Teachers and homeschooling parents sometimes like to highlight student work on a website. One absolutely free website option that can be individually authored or co-authored by two or more people is Google Sites. Here’s the link:
Let’s imagine that this website is so successful that you wish to purchase your own dot com domain and webhosting. You plan to copy over all the webpages you have created thus far on your Google Sites website plus add additional pages in the future.
Since you will suddenly have duplicate content on the web, Google might penalize or lower your SEO (search engine optimization) status. Google Sites does not give you access to do a 301 redirect; however, they do have a process where you can create an URL redirect that is much easier and perhaps even faster.
Three reasons why you might want to do an URL redirect
1. Since you are phasing out your Google Sites webpage, you don’t want to lose your current fan base. People might already have ‘favorited’ one or more of your webpages. They might have posted one or more of these pages on Pinterest, RebelMouse, Facebook, Twitter, or one of the other social networks. They will be very frustrated if they suddenly discover that webpage no longer exists. By utilizing the URL redirect process as explained in the slideshow, when they visit your webpage(s) on Google Sites, they will quickly be redirected to your new dot com domain webpage without them even having to click a link.
2. Your current Google Sites webpage might already have achieved a pretty high SEO status (search engine optimization). When people put in a search term on Google, Bing, or Yahoo, your webpage might already appear pretty high up on the first page. Since you don’t want to have to start from scratch, by creating an URL redirect, people will automatically be redirected to the new and improved dot com domain webpage. That way, your SEO ranking will remain the same or possibly go even higher.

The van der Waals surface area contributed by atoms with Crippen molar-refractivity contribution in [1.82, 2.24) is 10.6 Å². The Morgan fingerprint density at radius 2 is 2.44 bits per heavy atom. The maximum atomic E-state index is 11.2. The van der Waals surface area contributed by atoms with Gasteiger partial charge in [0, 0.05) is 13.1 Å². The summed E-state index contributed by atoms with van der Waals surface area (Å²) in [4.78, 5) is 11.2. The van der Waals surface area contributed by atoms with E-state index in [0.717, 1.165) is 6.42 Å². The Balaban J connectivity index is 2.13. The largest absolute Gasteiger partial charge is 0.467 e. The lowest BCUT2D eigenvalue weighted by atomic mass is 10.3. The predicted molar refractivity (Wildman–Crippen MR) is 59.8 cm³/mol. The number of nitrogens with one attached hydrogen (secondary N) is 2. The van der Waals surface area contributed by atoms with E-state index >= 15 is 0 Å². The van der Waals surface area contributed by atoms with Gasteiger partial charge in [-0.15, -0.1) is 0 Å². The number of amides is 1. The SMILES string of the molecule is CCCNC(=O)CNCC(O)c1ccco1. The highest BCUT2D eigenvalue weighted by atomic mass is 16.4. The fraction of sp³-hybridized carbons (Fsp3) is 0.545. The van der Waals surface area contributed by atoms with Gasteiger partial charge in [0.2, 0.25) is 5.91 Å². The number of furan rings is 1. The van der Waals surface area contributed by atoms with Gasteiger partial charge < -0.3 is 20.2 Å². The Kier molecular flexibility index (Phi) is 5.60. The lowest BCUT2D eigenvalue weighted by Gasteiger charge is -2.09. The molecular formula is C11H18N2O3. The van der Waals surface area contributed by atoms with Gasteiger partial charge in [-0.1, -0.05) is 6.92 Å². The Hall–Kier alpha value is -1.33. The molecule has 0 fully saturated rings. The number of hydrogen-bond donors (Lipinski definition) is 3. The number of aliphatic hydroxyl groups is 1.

3. An URL redirect of duplicate content is important as you don’t want Google to accidentally accuse you of plagiarizing or stealing content that they might not know is from the same author or set of authors: you or you and your students.
For purposes of this article
To help illustrate the process, you will see how the author created an URL redirect from a family history webpage from the genealogy section on her Google Sites website called ‘Deb’s Eclectics’ to her relatively new dot com domain website called ‘Research (your) Family Tree’.
By the way, the author utilizes Deb’s Eclectics to post links to many of her Examiner.com articles for her three channels: K-8 Classroom Activities, School Conflict Resolution, and Women’s Health.
In case you are curious, here are the links to both sites:
- See Category #12 on Deb’s Eclectics on Google Sites
- New dot com domain called Research Family tree.com
Watch the slideshow for a complete illustrated explanation of how to do an URL redirect from your already created Google Sites webpage to your new dot com domain webpage. Here is an overview of what you will see:
- Slide 1: Open up the individual Google Sites webpage you wish to redirect to a dot com domain webpage
- Slide 2: Step-by-step process to give your individual Google Site webpage a description
- Slide 3: How to find the Goggle Gadget known as the ‘URL REDIRECTOR MODIFIED’
- Slide 4: Paste in your dot com domain name webpage plus the number of desired seconds for the redirect
- Slide 5: Google Gadget called ‘URL Redirector Modified’
- Slide 6: What happens once the URL Redirector Modified gadget has been saved
- Slide 7: Repeat the outlined steps for each and every Google Site webpage you wish to have redirected
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